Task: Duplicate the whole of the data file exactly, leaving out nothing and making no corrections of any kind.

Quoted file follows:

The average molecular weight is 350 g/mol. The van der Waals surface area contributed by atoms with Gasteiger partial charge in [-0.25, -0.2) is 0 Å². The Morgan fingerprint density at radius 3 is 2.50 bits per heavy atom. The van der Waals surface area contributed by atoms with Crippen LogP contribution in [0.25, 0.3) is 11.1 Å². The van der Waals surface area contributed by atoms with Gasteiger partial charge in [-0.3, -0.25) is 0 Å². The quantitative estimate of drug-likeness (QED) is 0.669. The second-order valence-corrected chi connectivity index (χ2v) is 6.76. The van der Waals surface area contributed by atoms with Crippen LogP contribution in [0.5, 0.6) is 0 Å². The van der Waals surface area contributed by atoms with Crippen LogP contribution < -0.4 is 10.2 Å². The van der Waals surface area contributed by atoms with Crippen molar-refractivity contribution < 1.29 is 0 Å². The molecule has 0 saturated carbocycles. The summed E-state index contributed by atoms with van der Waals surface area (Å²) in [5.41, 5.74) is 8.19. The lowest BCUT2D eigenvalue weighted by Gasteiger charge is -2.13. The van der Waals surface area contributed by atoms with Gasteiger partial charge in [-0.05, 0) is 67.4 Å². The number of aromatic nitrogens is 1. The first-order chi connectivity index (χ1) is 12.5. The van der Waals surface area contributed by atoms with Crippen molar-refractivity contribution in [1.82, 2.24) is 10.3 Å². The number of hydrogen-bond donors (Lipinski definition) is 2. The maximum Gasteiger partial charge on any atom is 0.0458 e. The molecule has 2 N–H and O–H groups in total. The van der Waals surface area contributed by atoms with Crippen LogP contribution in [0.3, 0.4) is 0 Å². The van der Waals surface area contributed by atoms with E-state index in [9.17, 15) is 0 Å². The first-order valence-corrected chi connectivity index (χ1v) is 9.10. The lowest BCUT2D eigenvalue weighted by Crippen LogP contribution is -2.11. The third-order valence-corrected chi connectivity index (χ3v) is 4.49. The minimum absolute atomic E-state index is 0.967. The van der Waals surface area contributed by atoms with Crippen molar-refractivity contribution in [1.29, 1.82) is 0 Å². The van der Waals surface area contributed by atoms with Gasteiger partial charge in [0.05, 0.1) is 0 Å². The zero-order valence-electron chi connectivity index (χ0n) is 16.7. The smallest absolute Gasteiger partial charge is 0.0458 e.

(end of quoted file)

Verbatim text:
The average molecular weight is 350 g/mol. The van der Waals surface area contributed by atoms with Gasteiger partial charge in [-0.25, -0.2) is 0 Å². The Morgan fingerprint density at radius 3 is 2.50 bits per heavy atom. The van der Waals surface area contributed by atoms with Crippen LogP contribution in [0.25, 0.3) is 11.1 Å². The van der Waals surface area contributed by atoms with Gasteiger partial charge in [-0.3, -0.25) is 0 Å². The quantitative estimate of drug-likeness (QED) is 0.669. The second-order valence-corrected chi connectivity index (χ2v) is 6.76. The van der Waals surface area contributed by atoms with Crippen LogP contribution in [0.5, 0.6) is 0 Å². The van der Waals surface area contributed by atoms with Crippen LogP contribution < -0.4 is 10.2 Å². The van der Waals surface area contributed by atoms with Crippen molar-refractivity contribution < 1.29 is 0 Å². The molecule has 0 saturated carbocycles. The summed E-state index contributed by atoms with van der Waals surface area (Å²) in [5.41, 5.74) is 8.19. The lowest BCUT2D eigenvalue weighted by Gasteiger charge is -2.13. The van der Waals surface area contributed by atoms with Gasteiger partial charge in [-0.05, 0) is 67.4 Å². The number of aromatic nitrogens is 1. The first-order chi connectivity index (χ1) is 12.5. The van der Waals surface area contributed by atoms with Crippen molar-refractivity contribution in [1.82, 2.24) is 10.3 Å². The number of hydrogen-bond donors (Lipinski definition) is 2. The maximum Gasteiger partial charge on any atom is 0.0458 e. The molecule has 2 N–H and O–H groups in total. The van der Waals surface area contributed by atoms with Crippen LogP contribution in [0.3, 0.4) is 0 Å². The van der Waals surface area contributed by atoms with E-state index in [9.17, 15) is 0 Å². The first-order valence-corrected chi connectivity index (χ1v) is 9.10. The lowest BCUT2D eigenvalue weighted by Crippen LogP contribution is -2.11. The third-order valence-corrected chi connectivity index (χ3v) is 4.49. The minimum absolute atomic E-state index is 0.967. The van der Waals surface area contributed by atoms with Crippen molar-refractivity contribution in [1.29, 1.82) is 0 Å². The van der Waals surface area contributed by atoms with Gasteiger partial charge in [0.05, 0.1) is 0 Å². The zero-order valence-electron chi connectivity index (χ0n) is 16.7. The smallest absolute Gasteiger partial charge is 0.0458 e.